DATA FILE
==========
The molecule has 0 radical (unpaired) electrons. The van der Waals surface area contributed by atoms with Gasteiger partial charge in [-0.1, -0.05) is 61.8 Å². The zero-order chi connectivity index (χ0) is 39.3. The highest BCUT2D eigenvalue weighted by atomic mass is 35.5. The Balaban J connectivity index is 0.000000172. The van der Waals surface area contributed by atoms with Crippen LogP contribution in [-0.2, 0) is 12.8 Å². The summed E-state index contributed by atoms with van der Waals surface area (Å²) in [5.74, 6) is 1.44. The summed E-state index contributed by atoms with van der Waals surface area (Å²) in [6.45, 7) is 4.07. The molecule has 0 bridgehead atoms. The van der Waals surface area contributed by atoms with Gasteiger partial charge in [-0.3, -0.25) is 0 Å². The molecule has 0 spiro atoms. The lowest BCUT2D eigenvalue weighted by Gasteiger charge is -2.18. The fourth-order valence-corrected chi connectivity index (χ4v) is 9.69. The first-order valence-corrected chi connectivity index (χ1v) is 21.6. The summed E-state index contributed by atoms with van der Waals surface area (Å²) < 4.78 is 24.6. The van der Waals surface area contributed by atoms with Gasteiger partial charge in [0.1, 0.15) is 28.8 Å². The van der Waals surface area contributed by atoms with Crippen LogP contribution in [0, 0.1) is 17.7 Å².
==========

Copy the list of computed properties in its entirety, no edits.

The molecule has 0 radical (unpaired) electrons. The van der Waals surface area contributed by atoms with Gasteiger partial charge in [-0.1, -0.05) is 61.8 Å². The zero-order chi connectivity index (χ0) is 39.3. The highest BCUT2D eigenvalue weighted by atomic mass is 35.5. The Balaban J connectivity index is 0.000000172. The van der Waals surface area contributed by atoms with Crippen LogP contribution in [-0.2, 0) is 12.8 Å². The summed E-state index contributed by atoms with van der Waals surface area (Å²) in [5.74, 6) is 1.44. The summed E-state index contributed by atoms with van der Waals surface area (Å²) in [6.45, 7) is 4.07. The molecule has 0 bridgehead atoms. The van der Waals surface area contributed by atoms with Gasteiger partial charge in [-0.3, -0.25) is 0 Å². The molecule has 0 spiro atoms. The lowest BCUT2D eigenvalue weighted by Gasteiger charge is -2.18. The fourth-order valence-corrected chi connectivity index (χ4v) is 9.69. The first-order valence-corrected chi connectivity index (χ1v) is 21.6. The summed E-state index contributed by atoms with van der Waals surface area (Å²) < 4.78 is 24.6. The van der Waals surface area contributed by atoms with Gasteiger partial charge in [0.1, 0.15) is 28.8 Å². The van der Waals surface area contributed by atoms with Crippen LogP contribution in [0, 0.1) is 17.7 Å².